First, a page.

Smart Hiring for Time-strapped Contact Centers
Smart Hiring for Time-strapped Contact Centers
Written by HighPoint’s John Loughlin
Published on Contact Center World
When it comes to hiring, contact centers may not always have the luxury of time. All too often, they have to ramp up quickly for the next big product launch or corporate initiative. This creates a significant hiring challenge. Contact center managers want to make sure they’re hiring the right people as their frontlines of customer service, but often do not have the opportunity to delve into personality traits, experience levels, or personal motivations. As such, many contact centers struggle to hire and retain the right employees.
It doesn’t need to be that way. Even companies that must ramp up quickly can take steps to attract the best candidates and interview them objectively and then retain them once they’re on the job.
Build a Perception as the Best in the Field
Attracting the best candidates goes well beyond providing fair financial compensation. Despite having large hiring needs, contact centers should work to be the employer of choice in their vertical.
Being the best in the field will bring out the best candidates. If a candidate hears that an organization “Will hire anyone with a pulse,” that company’s value goes down, and they will only attract the least qualified candidates. Having a reputation for only taking the best candidates often means that only the best candidates will apply, and that they will strive to work for that company. This is also known as street value. The question is, what is your organization’s street value?
Job candidates also want to know that the organization they will be working with has excellent tools available, making it easier to provide service that exceeds the customer’s needs. Up-to-date technology that makes it easy for agents to provide solutions to inquiries is a necessity but does not stop there. Having processes that includes goals, employee development and pathing, talent management are all just as important as the functional tools.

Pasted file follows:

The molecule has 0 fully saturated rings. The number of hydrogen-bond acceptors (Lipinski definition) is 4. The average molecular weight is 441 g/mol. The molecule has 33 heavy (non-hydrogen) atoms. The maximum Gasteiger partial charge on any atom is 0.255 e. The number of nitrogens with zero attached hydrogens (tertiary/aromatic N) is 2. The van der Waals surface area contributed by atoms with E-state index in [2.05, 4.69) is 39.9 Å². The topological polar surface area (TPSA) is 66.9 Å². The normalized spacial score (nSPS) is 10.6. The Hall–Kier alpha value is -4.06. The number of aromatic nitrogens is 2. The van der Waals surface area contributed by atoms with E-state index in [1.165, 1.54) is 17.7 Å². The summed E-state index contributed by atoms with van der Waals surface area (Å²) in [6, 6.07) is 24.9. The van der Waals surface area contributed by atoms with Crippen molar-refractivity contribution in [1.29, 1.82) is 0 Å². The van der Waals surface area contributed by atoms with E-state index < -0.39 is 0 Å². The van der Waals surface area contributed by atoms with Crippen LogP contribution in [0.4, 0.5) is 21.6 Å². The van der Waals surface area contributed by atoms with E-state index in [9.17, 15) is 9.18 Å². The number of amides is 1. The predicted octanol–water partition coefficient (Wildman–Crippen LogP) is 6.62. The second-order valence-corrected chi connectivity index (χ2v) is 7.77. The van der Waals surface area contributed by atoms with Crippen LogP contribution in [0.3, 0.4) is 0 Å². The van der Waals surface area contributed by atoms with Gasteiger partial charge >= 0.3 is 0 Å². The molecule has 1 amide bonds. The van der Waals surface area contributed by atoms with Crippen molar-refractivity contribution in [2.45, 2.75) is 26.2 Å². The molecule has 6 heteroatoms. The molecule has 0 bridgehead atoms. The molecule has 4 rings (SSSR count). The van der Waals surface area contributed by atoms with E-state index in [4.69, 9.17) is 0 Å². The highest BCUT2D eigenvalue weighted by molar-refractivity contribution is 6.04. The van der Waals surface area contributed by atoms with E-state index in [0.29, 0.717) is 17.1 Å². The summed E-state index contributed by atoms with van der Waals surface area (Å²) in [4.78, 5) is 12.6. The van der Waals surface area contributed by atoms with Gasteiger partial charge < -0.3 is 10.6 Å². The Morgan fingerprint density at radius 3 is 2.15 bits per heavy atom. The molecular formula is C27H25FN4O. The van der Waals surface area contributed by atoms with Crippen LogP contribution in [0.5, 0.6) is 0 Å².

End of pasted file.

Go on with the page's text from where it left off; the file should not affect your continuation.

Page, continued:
Refine the Hiring Process for Better Decision Making
When faced with the challenge of hiring a multitude of new employees, contact center recruiters are often pressured to hire a certain number of representatives in a certain time frame. This mindset leads to hiring mistakes, such as hiring on the premise that the candidate reminds them of a friend or that they seem nice. “Gut instinct” is good for on the fence decisions but not as a methodology for a new hire. These errors can end up costing centers time and money in the long run.
By refining the hiring process, recruiters can make better decisions within a short time frame. In addition to using resumes and cover letters to screen candidates, recruiters can hold short phone interviews with non-job-related questions to see if candidates can articulate answers to questions and are ready to work in a contact center environment. If so, those are the candidates to bring in for face-to-face interviews.
Ensure Candidates Match the Company’s Mission
Since a company’s mission is what drives its operations, it’s important that new employees share in that mission. To assess a match among potential hires and a company’s mission values, recruiters can design questions around those values and work those questions into the interview. This is an area that may be overlooked in the interest of time, but often ends up being a key factor in retaining employees once they are hired. If their values differ greatly from those of the company, they may not stay long.
Behavioral based interviewing and the STAR Methodology
Even with better screening, interviewing hundreds or thousands of candidates is daunting. Adding metrics to interviews makes the whole hiring process more objective; interviews that use a STAR (Situation, Task, Action Result) response make it easier to quantify the best candidates and root out the “Paper Tiger,” a candidate that looks good on paper but may be an ineffective employee.